Albert Mohler–The Urgency of Preaching

And how will they hear without a preacher?
Romans 10:14

Has preaching fallen on hard times? An open debate is now being waged over the character and centrality of preaching in the church. At stake is nothing less than the integrity of Christian worship and proclamation.

How did this happen? Given the central place of preaching in the New Testament church, it would seem that the priority of biblical preaching should be uncontested. After all, as John A. Broadus–one of Southern Seminary’s founding faculty–famously remarked, “Preaching is characteristic of Christianity. No other religion has made the regular and frequent assembling of groups of people, to hear religious instruction and exhortation, an integral part of Christian worship.”

Yet, numerous influential voices within evangelicalism suggest that the age of the expository sermon is now past. In its place, some contemporary preachers now substitute messages intentionally designed to reach secular or superficial congregations–messages which avoid preaching a biblical text, and thus avoid a potentially embarrassing confrontation with biblical truth.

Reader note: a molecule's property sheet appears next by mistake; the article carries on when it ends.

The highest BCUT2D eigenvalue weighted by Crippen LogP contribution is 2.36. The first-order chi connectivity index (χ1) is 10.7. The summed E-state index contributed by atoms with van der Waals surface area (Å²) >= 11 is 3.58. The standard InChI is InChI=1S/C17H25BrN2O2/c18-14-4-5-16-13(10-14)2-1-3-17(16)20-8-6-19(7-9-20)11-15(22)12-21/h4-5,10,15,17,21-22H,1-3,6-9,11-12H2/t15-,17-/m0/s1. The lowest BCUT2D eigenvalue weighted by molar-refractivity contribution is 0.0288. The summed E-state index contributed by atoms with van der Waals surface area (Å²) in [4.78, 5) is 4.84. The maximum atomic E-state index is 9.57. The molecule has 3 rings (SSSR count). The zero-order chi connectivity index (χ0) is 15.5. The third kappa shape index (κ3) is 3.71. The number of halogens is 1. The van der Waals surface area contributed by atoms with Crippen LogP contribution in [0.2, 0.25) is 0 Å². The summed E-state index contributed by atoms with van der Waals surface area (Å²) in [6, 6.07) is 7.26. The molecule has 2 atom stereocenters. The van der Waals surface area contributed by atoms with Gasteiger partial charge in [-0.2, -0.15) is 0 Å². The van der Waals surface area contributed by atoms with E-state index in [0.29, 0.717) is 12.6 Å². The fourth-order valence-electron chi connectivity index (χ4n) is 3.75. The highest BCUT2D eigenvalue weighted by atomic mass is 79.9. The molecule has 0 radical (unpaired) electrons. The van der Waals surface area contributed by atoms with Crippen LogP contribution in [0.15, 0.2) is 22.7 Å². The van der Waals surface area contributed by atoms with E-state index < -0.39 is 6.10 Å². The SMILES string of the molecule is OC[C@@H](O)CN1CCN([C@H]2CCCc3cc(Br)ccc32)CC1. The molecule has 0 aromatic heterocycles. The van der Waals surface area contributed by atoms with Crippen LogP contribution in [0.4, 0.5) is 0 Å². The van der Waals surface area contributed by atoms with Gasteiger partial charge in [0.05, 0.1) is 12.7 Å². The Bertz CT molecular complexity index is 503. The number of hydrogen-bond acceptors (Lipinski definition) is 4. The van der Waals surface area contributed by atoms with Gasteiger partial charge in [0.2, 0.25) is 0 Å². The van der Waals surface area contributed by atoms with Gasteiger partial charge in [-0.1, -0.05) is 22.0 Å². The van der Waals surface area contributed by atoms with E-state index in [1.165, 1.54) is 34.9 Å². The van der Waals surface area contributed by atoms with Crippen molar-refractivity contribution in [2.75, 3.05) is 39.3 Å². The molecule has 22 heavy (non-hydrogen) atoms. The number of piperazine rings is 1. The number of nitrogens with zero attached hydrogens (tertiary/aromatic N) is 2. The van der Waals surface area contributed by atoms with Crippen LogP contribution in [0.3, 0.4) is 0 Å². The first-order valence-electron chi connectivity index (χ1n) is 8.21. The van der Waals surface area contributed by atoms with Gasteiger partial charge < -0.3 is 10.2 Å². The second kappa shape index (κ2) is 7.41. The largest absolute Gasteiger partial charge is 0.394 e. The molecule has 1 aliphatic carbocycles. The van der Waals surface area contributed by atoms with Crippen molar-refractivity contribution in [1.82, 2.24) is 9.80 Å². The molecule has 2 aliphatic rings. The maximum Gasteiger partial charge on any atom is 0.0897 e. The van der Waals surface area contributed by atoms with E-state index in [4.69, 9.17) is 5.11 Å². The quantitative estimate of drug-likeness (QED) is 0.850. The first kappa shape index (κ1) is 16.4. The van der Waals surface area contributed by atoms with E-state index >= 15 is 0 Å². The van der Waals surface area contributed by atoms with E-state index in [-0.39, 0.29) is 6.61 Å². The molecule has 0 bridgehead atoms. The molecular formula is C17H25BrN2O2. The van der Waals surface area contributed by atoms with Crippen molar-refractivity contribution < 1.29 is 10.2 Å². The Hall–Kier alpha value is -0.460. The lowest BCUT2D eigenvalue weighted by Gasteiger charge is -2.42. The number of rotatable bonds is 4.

A subtle shift visible at the onset of the twentieth century has become a great divide as the century ends. The shift from expository preaching to more topical and human-centered approaches has grown into a debate over the place of Scripture in preaching, and the nature of preaching itself.

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Posted in Christology, Church History, Ecclesiology, Ministry of the Ordained, Parish Ministry, Preaching / Homiletics, Theology, Theology: Scripture

One comment on “Albert Mohler–The Urgency of Preaching

  1. Fr. Dale says:

    “for a sermon to be genuinely biblical, the text must set the agenda as the foundation of the message–not as an authority cited for spiritual footnoting.” Anglicans have the lectionary with compatible readings from Scripture. I look for themes that repeat themselves in the readings. However it seems to me that the saying “preach with the Bible in one hand and the newspaper in the other is good advice. The contrasting approaches in short are, comfort the afflicted and afflict the comfortable.

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